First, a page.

How to smooth out shellac?

Discussion in 'Finely Finished' started by etype, Jan 19, 2020.

  1. etype

    etype Tele-Afflicted

    Posts:
    1,337
    Joined:
    Sep 23, 2014
    Location:
    Dallas
    I posted this body and a few questions months ago. Took a while but I settled on this method.

    1. Prep. 220 grit, water to raise grain, 220 grit, water to raise grain, 220 grit again.
    1. Two coats of 1/2 # cut super blonde dewaxed shellac.
    2. Two coats of Aqua Coat clear grain filler, sand back to wood. First sand back with 220 grit, the second time I sanded with 320. I wasn't as worries about getting all the way back to wood the first time. After the second time, I realized the Aqua Coat sands faster than the wood. I did not do a third coat as I figured I had more shellac to come and a tiny bit of grain evident in the finish is ok.
    3. 16 more coats of 1/2# cut (equivalent of 4 coats of 1# cut) with a rubber (shellac pad). I did use a grey Scotch Brite pad to smooth it between several of the coats.

    I might want to finish it off with Arm-R-Seal, or maybe just stop with shellac to see how it ages (it is easily fixed anyway).

    It is still a bit rough. On my trial (and error) board, I sanded dry with 600 grit and it worked well. However, that board is flat... and Jazzmaster is not.

    I have seen the following suggestions:

    "Internet Expert" A. Mix shellac with about 25% mineral oil. Add two more coats and use Naptha to wipe off the oil as it rises out of the drying shellac.

    "Internet Expert" B. Just add a few drops of olive oil to the pad. Wipe with Naptha when done.

    "Internet Expert" C. Wet sand with 600 grit, using mineral oil for the wet. Wipe down with Naptha when done.

    "Internet Expert" D. Don't use any oil if you might add an additional top coat as the oil will keep it from sticking (even an oil-based urethane like Arm-R-Seal).

    "Internet Expert" E. Dry sand with 600 grit, jut stay away from edges.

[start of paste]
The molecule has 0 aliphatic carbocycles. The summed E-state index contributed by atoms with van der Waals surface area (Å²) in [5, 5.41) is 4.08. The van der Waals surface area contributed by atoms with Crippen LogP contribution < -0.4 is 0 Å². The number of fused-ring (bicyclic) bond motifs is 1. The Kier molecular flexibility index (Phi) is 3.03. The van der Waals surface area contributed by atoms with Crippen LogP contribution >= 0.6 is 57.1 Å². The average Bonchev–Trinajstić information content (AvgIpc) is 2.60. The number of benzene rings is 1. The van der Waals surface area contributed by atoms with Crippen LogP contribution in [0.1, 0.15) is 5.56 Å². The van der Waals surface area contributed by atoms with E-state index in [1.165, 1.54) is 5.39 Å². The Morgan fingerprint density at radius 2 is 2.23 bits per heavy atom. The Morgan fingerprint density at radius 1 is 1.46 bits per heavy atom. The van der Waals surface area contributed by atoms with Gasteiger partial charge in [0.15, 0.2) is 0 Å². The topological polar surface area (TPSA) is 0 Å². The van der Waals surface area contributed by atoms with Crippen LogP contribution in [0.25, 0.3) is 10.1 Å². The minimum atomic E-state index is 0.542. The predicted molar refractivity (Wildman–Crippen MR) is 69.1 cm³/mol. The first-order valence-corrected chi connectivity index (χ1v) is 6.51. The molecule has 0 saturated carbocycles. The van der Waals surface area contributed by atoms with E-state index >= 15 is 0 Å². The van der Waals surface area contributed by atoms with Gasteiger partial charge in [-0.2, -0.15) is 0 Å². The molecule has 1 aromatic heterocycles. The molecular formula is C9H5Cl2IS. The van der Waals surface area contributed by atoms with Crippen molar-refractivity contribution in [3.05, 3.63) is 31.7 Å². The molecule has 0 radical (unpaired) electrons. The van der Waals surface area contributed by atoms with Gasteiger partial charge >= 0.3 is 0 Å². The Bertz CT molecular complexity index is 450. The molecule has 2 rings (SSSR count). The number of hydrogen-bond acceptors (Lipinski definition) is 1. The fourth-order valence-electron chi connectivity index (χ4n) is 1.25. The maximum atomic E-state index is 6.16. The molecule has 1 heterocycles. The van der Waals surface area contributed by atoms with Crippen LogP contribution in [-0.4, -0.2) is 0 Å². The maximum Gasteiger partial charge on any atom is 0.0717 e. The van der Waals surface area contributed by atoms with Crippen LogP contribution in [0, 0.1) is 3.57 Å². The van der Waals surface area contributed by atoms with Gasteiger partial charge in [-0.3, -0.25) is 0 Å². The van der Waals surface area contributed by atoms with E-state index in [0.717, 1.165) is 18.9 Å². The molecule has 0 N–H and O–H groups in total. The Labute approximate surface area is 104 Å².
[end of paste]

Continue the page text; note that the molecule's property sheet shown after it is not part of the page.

I know I can try these on my sample board, but I'd like to narrow it down to 1-2 things to try.

    And the obligatory pics:

    Before (the body is a 3lb 9 oz Warmoth chambered swamp ash):
    [​IMG]

    With shellac, Aqua Coat, and more shellac.
    [​IMG]
    [​IMG]
     
  2. Speedy454

    Speedy454 Tele-Holic

    Posts:
    566
    Joined:
    Oct 1, 2013
    Location:
    Highland, IL
    How about none of the above 'Internet Expert' choices?

    Shellac is about the softest finish you could pick. Maybe not THE softest, but still...

    Depending on how rough it is and how smooth you want it, there are a couple of options.

    If it is pretty smooth already, try buffing it with a nice palm sized wad of burlap. That is not very aggressive and will give a nice satin smooth finish.

    If you have bumps and lumps, try about 1000 to 1500 grit sandpaper on a 1" to 1.5" square flat sanding block. With shellac, you will be surprised how fast even 1000 grit cuts. Use your hand and a small section of paper to very gently wipe the curves and contours. Just knock down the nubs and bumps. Then use the burlap. Then for more of a polish, buff with a cotton terrycloth or old cotton diaper.

    As for a sanding lubricant, for lacquer I generally use mineral spirits. It allows the wet/dry paper to cut very fast and prevents the paper from clogging or gumming up. It also prevents the wood from swelling up if you cut through anywhere.

    With the shellac being as soft as it is, keep pressure to a minimum. Stop often and check your progress.
     
  3. telepraise

    telepraise Tele-Holic

    Age:
    64
    Posts:
    750
    Joined:
    Feb 27, 2017
    Location:
    Tampa Bay
    That's a beautiful ash body! If you decide to just ride with it, be prepared to deal with wear, particularly in areas where it contacts your body and clothing. Shellac is very delicate as finishes go, most luthiers use it as a seal coat before applying sunburst coloring or as a poor man's sanding sealer. As pretty as that grain is, I think I'd consider a more durable topcoat.
     
  4. Sax-son

    Sax-son Tele-Meister

    Age:
    68
    Posts:
    336
    Joined: